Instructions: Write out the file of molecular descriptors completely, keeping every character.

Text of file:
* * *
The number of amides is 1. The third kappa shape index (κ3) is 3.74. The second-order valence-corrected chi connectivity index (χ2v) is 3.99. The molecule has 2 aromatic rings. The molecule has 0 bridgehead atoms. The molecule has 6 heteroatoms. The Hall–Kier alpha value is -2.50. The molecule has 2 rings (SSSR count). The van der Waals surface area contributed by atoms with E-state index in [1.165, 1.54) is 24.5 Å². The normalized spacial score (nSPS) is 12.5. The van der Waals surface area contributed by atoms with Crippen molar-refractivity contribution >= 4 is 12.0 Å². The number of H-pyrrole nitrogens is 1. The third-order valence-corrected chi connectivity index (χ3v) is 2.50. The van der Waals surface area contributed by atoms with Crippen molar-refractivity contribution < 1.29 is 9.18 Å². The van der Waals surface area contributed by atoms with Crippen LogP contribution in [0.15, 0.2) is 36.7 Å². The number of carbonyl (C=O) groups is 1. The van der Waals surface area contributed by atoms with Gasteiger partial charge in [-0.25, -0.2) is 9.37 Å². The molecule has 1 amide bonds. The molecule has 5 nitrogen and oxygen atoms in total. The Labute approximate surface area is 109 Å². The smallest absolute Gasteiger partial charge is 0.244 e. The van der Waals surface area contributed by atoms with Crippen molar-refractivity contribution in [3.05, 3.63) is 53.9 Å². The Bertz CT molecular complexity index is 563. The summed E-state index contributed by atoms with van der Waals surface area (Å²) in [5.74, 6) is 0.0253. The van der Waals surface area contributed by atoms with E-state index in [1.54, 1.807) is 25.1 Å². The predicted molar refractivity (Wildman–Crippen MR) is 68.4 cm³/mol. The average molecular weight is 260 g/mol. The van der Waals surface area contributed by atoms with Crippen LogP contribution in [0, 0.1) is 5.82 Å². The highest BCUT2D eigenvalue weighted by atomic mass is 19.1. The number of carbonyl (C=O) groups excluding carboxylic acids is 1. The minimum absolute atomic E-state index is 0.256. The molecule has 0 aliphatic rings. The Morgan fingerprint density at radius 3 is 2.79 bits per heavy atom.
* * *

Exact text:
The number of amides is 1. The third kappa shape index (κ3) is 3.74. The second-order valence-corrected chi connectivity index (χ2v) is 3.99. The molecule has 2 aromatic rings. The molecule has 0 bridgehead atoms. The molecule has 6 heteroatoms. The Hall–Kier alpha value is -2.50. The molecule has 2 rings (SSSR count). The van der Waals surface area contributed by atoms with E-state index in [1.165, 1.54) is 24.5 Å². The normalized spacial score (nSPS) is 12.5. The van der Waals surface area contributed by atoms with Crippen molar-refractivity contribution >= 4 is 12.0 Å². The number of H-pyrrole nitrogens is 1. The third-order valence-corrected chi connectivity index (χ3v) is 2.50. The van der Waals surface area contributed by atoms with Crippen molar-refractivity contribution < 1.29 is 9.18 Å². The van der Waals surface area contributed by atoms with Crippen LogP contribution in [0.15, 0.2) is 36.7 Å². The number of carbonyl (C=O) groups is 1. The van der Waals surface area contributed by atoms with Gasteiger partial charge in [-0.25, -0.2) is 9.37 Å². The molecule has 1 amide bonds. The molecule has 5 nitrogen and oxygen atoms in total. The Labute approximate surface area is 109 Å². The smallest absolute Gasteiger partial charge is 0.244 e. The van der Waals surface area contributed by atoms with Crippen molar-refractivity contribution in [3.05, 3.63) is 53.9 Å². The Bertz CT molecular complexity index is 563. The summed E-state index contributed by atoms with van der Waals surface area (Å²) in [5.74, 6) is 0.0253. The van der Waals surface area contributed by atoms with E-state index in [1.54, 1.807) is 25.1 Å². The predicted molar refractivity (Wildman–Crippen MR) is 68.4 cm³/mol. The average molecular weight is 260 g/mol. The van der Waals surface area contributed by atoms with Crippen LogP contribution in [0, 0.1) is 5.82 Å². The highest BCUT2D eigenvalue weighted by atomic mass is 19.1. The number of carbonyl (C=O) groups excluding carboxylic acids is 1. The minimum absolute atomic E-state index is 0.256. The molecule has 0 aliphatic rings. The Morgan fingerprint density at radius 3 is 2.79 bits per heavy atom.